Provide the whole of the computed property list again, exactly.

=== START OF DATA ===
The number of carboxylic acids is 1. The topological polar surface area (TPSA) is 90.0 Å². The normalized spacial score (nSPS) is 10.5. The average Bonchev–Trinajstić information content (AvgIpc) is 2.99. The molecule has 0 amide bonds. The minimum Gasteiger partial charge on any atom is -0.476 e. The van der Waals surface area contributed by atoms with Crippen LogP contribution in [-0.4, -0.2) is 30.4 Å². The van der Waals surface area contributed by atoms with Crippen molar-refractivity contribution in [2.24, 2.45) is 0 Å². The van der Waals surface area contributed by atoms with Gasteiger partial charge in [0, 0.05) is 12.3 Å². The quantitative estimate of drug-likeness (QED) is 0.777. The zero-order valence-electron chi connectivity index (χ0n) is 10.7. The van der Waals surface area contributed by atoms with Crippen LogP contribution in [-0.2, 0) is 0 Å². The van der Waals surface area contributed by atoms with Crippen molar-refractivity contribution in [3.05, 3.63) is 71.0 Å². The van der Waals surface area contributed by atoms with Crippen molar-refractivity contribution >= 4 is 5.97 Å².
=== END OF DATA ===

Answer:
The number of carboxylic acids is 1. The topological polar surface area (TPSA) is 90.0 Å². The normalized spacial score (nSPS) is 10.5. The average Bonchev–Trinajstić information content (AvgIpc) is 2.99. The molecule has 0 amide bonds. The minimum Gasteiger partial charge on any atom is -0.476 e. The van der Waals surface area contributed by atoms with Crippen LogP contribution in [-0.4, -0.2) is 30.4 Å². The van der Waals surface area contributed by atoms with Crippen molar-refractivity contribution in [2.24, 2.45) is 0 Å². The van der Waals surface area contributed by atoms with Gasteiger partial charge in [0, 0.05) is 12.3 Å². The quantitative estimate of drug-likeness (QED) is 0.777. The zero-order valence-electron chi connectivity index (χ0n) is 10.7. The van der Waals surface area contributed by atoms with Crippen LogP contribution in [-0.2, 0) is 0 Å². The van der Waals surface area contributed by atoms with Crippen molar-refractivity contribution in [3.05, 3.63) is 71.0 Å². The van der Waals surface area contributed by atoms with Crippen molar-refractivity contribution >= 4 is 5.97 Å².